Greece wants more say on EU borders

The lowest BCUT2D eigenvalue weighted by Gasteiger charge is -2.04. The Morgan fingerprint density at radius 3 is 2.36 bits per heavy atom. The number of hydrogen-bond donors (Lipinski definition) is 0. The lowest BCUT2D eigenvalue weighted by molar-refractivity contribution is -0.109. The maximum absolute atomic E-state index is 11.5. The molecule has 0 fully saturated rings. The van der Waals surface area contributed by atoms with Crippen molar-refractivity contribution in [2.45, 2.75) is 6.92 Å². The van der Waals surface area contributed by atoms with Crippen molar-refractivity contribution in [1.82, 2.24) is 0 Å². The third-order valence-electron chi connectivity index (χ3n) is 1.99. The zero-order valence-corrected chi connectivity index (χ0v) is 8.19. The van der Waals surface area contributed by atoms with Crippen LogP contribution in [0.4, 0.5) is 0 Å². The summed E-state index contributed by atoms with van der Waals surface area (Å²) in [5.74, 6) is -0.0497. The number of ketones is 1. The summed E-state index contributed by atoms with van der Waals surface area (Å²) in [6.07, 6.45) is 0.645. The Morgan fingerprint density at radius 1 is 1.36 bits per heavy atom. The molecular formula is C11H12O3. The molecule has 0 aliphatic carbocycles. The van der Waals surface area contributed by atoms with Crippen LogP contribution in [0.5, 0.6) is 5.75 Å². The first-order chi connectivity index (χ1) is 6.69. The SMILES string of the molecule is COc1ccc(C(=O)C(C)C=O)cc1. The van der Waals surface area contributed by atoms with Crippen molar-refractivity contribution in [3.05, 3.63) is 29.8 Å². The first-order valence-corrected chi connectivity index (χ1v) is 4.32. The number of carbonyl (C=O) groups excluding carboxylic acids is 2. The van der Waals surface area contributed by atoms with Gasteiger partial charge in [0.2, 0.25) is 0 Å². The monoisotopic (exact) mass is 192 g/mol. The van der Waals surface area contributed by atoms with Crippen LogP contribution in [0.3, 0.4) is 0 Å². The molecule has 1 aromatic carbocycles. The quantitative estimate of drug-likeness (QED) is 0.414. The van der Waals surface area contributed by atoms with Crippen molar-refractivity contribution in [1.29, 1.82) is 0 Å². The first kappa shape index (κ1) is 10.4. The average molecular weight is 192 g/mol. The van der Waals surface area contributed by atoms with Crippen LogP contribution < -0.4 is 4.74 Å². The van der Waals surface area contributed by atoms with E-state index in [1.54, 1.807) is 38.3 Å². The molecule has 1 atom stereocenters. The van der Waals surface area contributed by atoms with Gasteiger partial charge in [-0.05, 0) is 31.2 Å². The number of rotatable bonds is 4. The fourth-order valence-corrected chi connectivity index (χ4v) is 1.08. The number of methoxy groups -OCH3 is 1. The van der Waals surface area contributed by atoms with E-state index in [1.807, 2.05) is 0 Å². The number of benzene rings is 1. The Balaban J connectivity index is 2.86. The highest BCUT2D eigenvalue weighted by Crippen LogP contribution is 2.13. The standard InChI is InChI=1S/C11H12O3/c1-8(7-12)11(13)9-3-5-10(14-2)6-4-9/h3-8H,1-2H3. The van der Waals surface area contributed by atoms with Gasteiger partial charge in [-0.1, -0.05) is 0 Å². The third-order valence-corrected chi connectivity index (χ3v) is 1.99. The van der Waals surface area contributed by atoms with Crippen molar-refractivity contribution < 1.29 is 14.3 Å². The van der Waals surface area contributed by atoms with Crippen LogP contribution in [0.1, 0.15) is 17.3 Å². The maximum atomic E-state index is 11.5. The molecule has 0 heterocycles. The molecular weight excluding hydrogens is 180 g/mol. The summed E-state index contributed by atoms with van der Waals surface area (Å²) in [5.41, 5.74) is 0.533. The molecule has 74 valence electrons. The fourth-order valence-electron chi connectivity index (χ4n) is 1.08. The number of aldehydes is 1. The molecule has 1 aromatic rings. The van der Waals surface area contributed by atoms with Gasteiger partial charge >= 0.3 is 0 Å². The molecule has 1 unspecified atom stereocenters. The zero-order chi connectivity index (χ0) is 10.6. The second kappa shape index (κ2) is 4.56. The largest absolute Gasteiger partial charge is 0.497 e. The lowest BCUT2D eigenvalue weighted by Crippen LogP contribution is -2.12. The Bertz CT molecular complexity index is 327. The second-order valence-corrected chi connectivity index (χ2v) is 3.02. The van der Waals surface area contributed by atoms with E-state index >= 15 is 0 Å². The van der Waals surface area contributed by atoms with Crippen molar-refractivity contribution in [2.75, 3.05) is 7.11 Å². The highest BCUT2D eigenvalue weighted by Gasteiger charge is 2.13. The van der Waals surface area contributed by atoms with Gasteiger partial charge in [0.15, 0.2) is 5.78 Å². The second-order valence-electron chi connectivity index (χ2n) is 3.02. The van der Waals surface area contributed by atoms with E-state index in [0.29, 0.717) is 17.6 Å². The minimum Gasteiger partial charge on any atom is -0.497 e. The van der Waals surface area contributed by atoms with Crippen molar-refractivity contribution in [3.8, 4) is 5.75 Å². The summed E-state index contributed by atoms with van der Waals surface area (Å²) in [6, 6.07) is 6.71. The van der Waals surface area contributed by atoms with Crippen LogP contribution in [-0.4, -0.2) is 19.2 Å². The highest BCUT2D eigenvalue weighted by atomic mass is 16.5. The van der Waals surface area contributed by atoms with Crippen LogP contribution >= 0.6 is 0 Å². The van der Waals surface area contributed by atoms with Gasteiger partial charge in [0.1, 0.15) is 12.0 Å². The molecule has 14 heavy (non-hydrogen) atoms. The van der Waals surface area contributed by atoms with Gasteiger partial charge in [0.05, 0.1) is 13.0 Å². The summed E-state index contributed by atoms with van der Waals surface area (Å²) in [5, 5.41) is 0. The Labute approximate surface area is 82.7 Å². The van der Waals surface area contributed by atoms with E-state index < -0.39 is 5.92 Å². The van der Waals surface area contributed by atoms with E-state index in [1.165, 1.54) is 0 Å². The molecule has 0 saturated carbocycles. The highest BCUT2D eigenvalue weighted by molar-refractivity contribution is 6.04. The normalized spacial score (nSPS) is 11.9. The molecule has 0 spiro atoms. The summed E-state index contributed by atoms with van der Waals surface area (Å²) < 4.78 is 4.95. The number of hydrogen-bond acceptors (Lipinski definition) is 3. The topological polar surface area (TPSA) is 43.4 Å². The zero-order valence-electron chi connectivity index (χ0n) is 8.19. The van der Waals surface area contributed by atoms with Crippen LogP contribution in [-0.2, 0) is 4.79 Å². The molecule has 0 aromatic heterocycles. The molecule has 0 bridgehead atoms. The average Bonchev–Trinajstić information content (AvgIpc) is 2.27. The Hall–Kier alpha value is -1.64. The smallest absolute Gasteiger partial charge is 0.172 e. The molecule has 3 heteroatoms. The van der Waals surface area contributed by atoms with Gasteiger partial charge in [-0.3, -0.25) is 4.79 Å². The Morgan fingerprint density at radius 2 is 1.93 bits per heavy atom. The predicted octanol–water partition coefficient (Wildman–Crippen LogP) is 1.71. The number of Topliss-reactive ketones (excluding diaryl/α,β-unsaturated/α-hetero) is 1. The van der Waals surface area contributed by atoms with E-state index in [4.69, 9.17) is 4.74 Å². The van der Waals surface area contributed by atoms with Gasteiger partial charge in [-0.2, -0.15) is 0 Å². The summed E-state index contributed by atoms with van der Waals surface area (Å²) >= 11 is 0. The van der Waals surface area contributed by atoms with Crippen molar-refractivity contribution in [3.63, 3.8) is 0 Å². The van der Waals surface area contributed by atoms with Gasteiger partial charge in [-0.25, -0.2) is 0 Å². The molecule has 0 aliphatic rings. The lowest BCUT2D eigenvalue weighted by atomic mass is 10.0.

Greece fought yesterday to maintain a stronger say in European Union decisions concerning immigration, asylum and policing of the Union’s external borders, in view of the anticipated abolition of member states’ right to veto such decisions. At a meeting in Luxembourg of justice ministers from the 25 EU member states, Justice Minister Anastassis Papaligouras called for the new process – during which unanimity will not be necessary for a decision to be reached – to involve a strong majority and for the final decision to be ratified by the European Parliament. Papaligouras said that, on matters such as immigration, asylum and Europe’s external borders, adoption of the new decision-making process should be staggered. The minister argued that Greece has a particular interest in the matter due to its geopolitical position and the need to protect its interests on sensitive matters concerning Greek national security. Meanwhile, EU interior ministers moved closer to adding digital fingerprints and photos to EU passports in an attempt to make them more secure, but will probably miss a US deadline. The 25 interior ministers, meeting in Luxembourg, were close to the needed unanimity on the plan, with lingering doubts from Austria and Finland expected to be cleared away in the next few days, diplomats said on customary condition of anonymity. The plan would see digital photos added to EU passports within 18 months and fingerprints within three years. That would miss a deadline set under a new US law, which requires foreigners entering the country to have at least one biometric identifier by Oct. 26, 2005. The EU last month asked Washington for more time to get the new documents ready. The deadline has already been extended by a year. So-called biometric features can reduce patterns of fingerprints, irises, voices and faces to mathematical algorithms that can be stored on a chip or machine-readable strip, making them harder to falsify. (Combined reports)